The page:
LONDON, Sept. 27, 2016 /PRNewswire/ -- Evolving security and communication technologies are transforming security control rooms. From being areas to monitor video feeds, modern control rooms are now tasked with gathering information from various sources before analysing the data to deliver meaningful, operational insights to security operatives in real time. The continuing integration of traditionally disparate systems will be accelerated by the Internet of Things (IoT) and mobile and wireless security technologies. The challenge for end users and the opportunity for the industry lie in the creation of control rooms that not only meet current operational demands but are also capable of providing greater efficiency while protecting against future threats.
Global Security Control Rooms Market Assessment (http://frost.ly/sx) is the new analysis from Frost & Sullivan's Aerospace, Defence and Security Growth Partnership Service programme, which includes subjects such as critical national infrastructure, cyber security, Internet of Things in public safety. This study focuses on evolving market needs across the first responder, mass transport, airports, oil & gas and utilities segments and covers hardware, software, managed services and integration trends.
For complimentary access to more information on this research, please visit: http://frost.ly/th
"The transfer of data into both control room settings and the field will create opportunities for a range of technology suppliers," confirmed Aerospace, Defence and Security Research Analyst Robert Haddon. "Greater levels of data and the use of contextualizing data sources, such as social media, will put a premium on analytics technology in order to draw meaningful conclusions and linkages from disparate sources of information."
However, pressure on budgets across the industry compels greater efficiency at lower costs. At the same time, high security must be maintained at critical locations regardless of service funding restrictions. To balance these operational considerations, users will seek more intelligent and scalable systems, which in turn create opportunities for security hardware, software and service providers.
"Today, security operations need to work faster, smarter and be increasingly connected, making technology crucial to both organisations and end users that are trying to protect increasingly complex and distributed infrastructure networks from a range of threats," said Haddon. "Using more automated control room solutions and analytic technology enables organizations to maximize insights from both new and existing security architecture. Savings on hardware and personnel costs mean that organizations can create efficiencies without sacrificing security performance."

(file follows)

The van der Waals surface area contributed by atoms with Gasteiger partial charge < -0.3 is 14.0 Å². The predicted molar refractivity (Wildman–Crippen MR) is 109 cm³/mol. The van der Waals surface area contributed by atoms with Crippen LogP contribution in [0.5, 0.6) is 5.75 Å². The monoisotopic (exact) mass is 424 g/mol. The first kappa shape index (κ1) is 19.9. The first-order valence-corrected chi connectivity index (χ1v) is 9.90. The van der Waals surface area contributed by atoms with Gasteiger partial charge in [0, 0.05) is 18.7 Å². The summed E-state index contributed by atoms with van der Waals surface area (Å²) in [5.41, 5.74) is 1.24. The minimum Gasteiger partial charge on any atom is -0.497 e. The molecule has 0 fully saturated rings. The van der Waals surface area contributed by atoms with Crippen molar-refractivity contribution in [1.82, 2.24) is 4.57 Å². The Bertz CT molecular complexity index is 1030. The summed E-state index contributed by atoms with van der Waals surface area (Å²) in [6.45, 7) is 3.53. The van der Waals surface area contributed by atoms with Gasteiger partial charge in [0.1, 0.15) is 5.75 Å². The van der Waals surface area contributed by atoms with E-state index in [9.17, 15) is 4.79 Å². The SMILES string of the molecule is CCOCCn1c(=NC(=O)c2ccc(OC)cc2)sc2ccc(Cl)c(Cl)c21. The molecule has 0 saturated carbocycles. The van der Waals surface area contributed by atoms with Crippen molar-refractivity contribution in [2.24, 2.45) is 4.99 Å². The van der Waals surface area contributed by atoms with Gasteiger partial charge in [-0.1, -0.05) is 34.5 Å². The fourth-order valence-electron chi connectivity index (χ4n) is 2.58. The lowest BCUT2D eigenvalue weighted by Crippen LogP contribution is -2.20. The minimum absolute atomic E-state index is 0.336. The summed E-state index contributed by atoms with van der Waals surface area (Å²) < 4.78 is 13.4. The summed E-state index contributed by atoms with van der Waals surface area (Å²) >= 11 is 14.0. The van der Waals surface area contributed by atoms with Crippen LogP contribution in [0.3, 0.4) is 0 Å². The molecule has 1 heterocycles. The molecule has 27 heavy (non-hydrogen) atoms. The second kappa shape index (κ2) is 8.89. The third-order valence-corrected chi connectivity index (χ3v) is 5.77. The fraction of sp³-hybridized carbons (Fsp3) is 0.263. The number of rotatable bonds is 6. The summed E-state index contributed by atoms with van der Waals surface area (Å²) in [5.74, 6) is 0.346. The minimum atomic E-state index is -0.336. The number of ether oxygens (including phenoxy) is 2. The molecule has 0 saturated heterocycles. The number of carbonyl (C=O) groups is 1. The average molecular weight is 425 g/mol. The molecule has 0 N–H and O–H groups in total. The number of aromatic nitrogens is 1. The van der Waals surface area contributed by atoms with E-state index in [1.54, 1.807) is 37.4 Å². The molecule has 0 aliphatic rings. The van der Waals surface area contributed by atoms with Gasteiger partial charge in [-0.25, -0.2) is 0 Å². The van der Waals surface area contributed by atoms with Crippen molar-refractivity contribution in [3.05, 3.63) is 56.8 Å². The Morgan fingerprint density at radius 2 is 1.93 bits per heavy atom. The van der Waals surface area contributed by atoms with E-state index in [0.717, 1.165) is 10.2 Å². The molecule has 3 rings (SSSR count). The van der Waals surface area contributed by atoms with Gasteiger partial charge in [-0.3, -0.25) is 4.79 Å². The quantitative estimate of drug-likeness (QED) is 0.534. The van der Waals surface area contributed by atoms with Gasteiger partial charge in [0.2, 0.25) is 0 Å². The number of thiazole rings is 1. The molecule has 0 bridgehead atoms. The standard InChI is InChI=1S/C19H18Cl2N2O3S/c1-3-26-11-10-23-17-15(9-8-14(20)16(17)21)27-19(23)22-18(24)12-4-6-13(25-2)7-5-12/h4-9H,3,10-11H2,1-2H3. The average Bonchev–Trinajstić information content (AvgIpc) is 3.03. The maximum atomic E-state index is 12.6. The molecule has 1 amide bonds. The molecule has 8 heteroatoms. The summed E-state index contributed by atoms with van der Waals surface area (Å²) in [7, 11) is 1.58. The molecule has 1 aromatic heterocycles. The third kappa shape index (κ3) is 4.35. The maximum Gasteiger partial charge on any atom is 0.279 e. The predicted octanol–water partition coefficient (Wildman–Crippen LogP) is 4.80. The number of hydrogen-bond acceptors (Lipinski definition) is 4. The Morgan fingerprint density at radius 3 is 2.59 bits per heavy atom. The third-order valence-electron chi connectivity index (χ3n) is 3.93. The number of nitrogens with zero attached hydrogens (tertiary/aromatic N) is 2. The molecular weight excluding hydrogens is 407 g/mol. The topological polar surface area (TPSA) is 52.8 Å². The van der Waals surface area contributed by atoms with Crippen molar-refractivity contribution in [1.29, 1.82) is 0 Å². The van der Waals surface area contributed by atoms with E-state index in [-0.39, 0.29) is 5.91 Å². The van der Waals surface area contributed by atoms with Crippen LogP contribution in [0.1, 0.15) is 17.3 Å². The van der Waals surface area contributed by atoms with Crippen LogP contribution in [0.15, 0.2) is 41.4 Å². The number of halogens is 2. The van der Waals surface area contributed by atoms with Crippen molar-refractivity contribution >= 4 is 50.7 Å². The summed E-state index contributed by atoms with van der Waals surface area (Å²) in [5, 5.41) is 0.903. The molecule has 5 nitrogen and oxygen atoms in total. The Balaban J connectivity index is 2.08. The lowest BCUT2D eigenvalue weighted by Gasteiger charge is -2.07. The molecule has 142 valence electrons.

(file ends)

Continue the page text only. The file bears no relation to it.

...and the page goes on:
There are number of companies positioned in the market to provide solutions that will enhance the operations of security end users. Egidium Technologies provides supervision software that puts a 3D map at the core of the security control room to enhance security situation awareness and support the end user throughout incident handling. Their track record already includes major events such as the UN's COP21 and several sensitive sites across utilities, sporting arenas and airports.
"We believe security control rooms will evolve towards a better user experience, driven by software that merges information from various sources in a meaningful fashion. What the control room operator fundamentally needs is to correctly assess a situation and deal with it without delay. Control room solutions and equipment must support this critical objective," commented Laurent Denizot, CEO at Egidium Technologies.
Region-wise, the extensive installed base and technology renewal within the North American and European market will continue to boost spending. New infrastructure in Asia-Pacific and the Middle East will also create project opportunities. Further, the implementation of new command and control (C2) and smart city infrastructure in city development projects will remain a key driver for enhanced spending on a range of technology.
"Organisations will seek security control room systems that offer speed of delivery and clear return on investments," summarised Haddon. "Software solutions, and in particular analytic systems, enable both new and existing systems to enhance their security preparedness while limiting larger costs associated with hardware investment."
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Global Security Control Rooms Market Assessment
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